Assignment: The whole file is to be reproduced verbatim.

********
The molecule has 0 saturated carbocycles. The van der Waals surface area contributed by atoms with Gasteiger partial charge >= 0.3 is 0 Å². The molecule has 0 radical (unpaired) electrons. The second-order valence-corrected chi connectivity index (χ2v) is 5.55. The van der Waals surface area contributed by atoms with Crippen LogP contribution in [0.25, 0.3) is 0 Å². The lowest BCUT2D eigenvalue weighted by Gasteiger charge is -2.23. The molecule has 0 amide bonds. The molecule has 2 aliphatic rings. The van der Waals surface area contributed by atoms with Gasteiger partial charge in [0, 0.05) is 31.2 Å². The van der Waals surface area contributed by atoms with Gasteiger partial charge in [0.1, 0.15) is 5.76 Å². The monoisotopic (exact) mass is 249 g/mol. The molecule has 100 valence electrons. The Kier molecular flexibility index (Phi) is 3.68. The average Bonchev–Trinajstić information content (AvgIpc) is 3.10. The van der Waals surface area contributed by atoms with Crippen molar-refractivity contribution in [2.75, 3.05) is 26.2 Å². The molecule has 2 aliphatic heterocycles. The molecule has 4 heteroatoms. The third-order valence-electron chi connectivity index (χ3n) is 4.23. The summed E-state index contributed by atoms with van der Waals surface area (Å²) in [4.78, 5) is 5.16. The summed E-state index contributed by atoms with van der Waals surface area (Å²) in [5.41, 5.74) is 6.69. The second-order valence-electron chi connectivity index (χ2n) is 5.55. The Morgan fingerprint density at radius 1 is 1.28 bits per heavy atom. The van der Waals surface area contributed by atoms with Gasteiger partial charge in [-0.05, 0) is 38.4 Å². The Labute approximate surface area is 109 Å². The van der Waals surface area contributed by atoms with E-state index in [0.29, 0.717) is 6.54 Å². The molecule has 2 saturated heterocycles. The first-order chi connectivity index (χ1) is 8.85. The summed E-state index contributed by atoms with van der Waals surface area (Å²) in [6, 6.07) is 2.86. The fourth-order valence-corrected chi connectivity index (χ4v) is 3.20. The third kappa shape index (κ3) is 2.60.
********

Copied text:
The molecule has 0 saturated carbocycles. The van der Waals surface area contributed by atoms with Gasteiger partial charge >= 0.3 is 0 Å². The molecule has 0 radical (unpaired) electrons. The second-order valence-corrected chi connectivity index (χ2v) is 5.55. The van der Waals surface area contributed by atoms with Crippen LogP contribution in [0.25, 0.3) is 0 Å². The lowest BCUT2D eigenvalue weighted by Gasteiger charge is -2.23. The molecule has 0 amide bonds. The molecule has 2 aliphatic rings. The van der Waals surface area contributed by atoms with Gasteiger partial charge in [0, 0.05) is 31.2 Å². The van der Waals surface area contributed by atoms with Gasteiger partial charge in [0.1, 0.15) is 5.76 Å². The monoisotopic (exact) mass is 249 g/mol. The molecule has 100 valence electrons. The Kier molecular flexibility index (Phi) is 3.68. The average Bonchev–Trinajstić information content (AvgIpc) is 3.10. The van der Waals surface area contributed by atoms with Crippen molar-refractivity contribution in [2.75, 3.05) is 26.2 Å². The molecule has 2 aliphatic heterocycles. The molecule has 4 heteroatoms. The third-order valence-electron chi connectivity index (χ3n) is 4.23. The summed E-state index contributed by atoms with van der Waals surface area (Å²) in [4.78, 5) is 5.16. The summed E-state index contributed by atoms with van der Waals surface area (Å²) in [5.41, 5.74) is 6.69. The second-order valence-electron chi connectivity index (χ2n) is 5.55. The Morgan fingerprint density at radius 1 is 1.28 bits per heavy atom. The van der Waals surface area contributed by atoms with Gasteiger partial charge in [-0.05, 0) is 38.4 Å². The Labute approximate surface area is 109 Å². The van der Waals surface area contributed by atoms with E-state index in [0.29, 0.717) is 6.54 Å². The molecule has 2 saturated heterocycles. The first-order chi connectivity index (χ1) is 8.85. The summed E-state index contributed by atoms with van der Waals surface area (Å²) in [6, 6.07) is 2.86. The fourth-order valence-corrected chi connectivity index (χ4v) is 3.20. The third kappa shape index (κ3) is 2.60.